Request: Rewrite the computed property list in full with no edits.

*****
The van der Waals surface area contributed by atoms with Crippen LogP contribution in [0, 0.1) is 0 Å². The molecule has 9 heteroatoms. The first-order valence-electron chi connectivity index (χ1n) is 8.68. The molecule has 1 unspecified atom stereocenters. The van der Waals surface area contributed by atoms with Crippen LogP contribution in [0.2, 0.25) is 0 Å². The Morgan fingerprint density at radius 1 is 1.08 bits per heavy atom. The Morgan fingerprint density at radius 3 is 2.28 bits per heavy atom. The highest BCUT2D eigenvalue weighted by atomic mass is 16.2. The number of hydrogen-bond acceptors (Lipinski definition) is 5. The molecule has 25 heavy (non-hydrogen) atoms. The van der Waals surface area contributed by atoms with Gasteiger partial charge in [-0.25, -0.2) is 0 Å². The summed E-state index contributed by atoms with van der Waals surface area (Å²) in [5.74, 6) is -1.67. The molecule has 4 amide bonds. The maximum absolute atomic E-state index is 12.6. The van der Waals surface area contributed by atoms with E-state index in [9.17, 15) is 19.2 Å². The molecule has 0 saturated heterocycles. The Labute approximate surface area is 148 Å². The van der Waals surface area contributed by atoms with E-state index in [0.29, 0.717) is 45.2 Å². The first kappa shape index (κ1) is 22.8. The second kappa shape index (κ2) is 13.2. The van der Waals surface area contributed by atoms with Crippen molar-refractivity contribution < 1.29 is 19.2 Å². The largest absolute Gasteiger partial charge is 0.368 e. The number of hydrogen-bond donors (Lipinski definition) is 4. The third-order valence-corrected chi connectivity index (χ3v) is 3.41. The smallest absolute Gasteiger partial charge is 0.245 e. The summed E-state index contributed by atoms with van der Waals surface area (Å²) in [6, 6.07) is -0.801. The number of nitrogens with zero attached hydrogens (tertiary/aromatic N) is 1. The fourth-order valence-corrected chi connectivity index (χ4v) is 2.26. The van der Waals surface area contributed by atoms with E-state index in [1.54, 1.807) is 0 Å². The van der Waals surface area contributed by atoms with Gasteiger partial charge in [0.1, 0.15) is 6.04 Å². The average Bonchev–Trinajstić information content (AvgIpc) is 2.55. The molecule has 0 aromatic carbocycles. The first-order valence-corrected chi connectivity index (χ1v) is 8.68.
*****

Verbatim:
The van der Waals surface area contributed by atoms with Crippen LogP contribution in [0, 0.1) is 0 Å². The molecule has 9 heteroatoms. The first-order valence-electron chi connectivity index (χ1n) is 8.68. The molecule has 1 unspecified atom stereocenters. The van der Waals surface area contributed by atoms with Crippen LogP contribution in [0.2, 0.25) is 0 Å². The Morgan fingerprint density at radius 1 is 1.08 bits per heavy atom. The Morgan fingerprint density at radius 3 is 2.28 bits per heavy atom. The highest BCUT2D eigenvalue weighted by atomic mass is 16.2. The number of hydrogen-bond acceptors (Lipinski definition) is 5. The molecule has 25 heavy (non-hydrogen) atoms. The van der Waals surface area contributed by atoms with Gasteiger partial charge in [-0.25, -0.2) is 0 Å². The summed E-state index contributed by atoms with van der Waals surface area (Å²) in [5.74, 6) is -1.67. The molecule has 4 amide bonds. The maximum absolute atomic E-state index is 12.6. The van der Waals surface area contributed by atoms with E-state index in [9.17, 15) is 19.2 Å². The molecule has 0 saturated heterocycles. The Labute approximate surface area is 148 Å². The van der Waals surface area contributed by atoms with E-state index in [0.29, 0.717) is 45.2 Å². The first kappa shape index (κ1) is 22.8. The second kappa shape index (κ2) is 13.2. The van der Waals surface area contributed by atoms with Crippen molar-refractivity contribution < 1.29 is 19.2 Å². The largest absolute Gasteiger partial charge is 0.368 e. The number of hydrogen-bond donors (Lipinski definition) is 4. The third-order valence-corrected chi connectivity index (χ3v) is 3.41. The smallest absolute Gasteiger partial charge is 0.245 e. The summed E-state index contributed by atoms with van der Waals surface area (Å²) in [6, 6.07) is -0.801. The number of nitrogens with zero attached hydrogens (tertiary/aromatic N) is 1. The fourth-order valence-corrected chi connectivity index (χ4v) is 2.26. The van der Waals surface area contributed by atoms with E-state index in [1.54, 1.807) is 0 Å². The van der Waals surface area contributed by atoms with Gasteiger partial charge in [0.1, 0.15) is 6.04 Å². The average Bonchev–Trinajstić information content (AvgIpc) is 2.55. The molecule has 0 aromatic carbocycles. The first-order valence-corrected chi connectivity index (χ1v) is 8.68.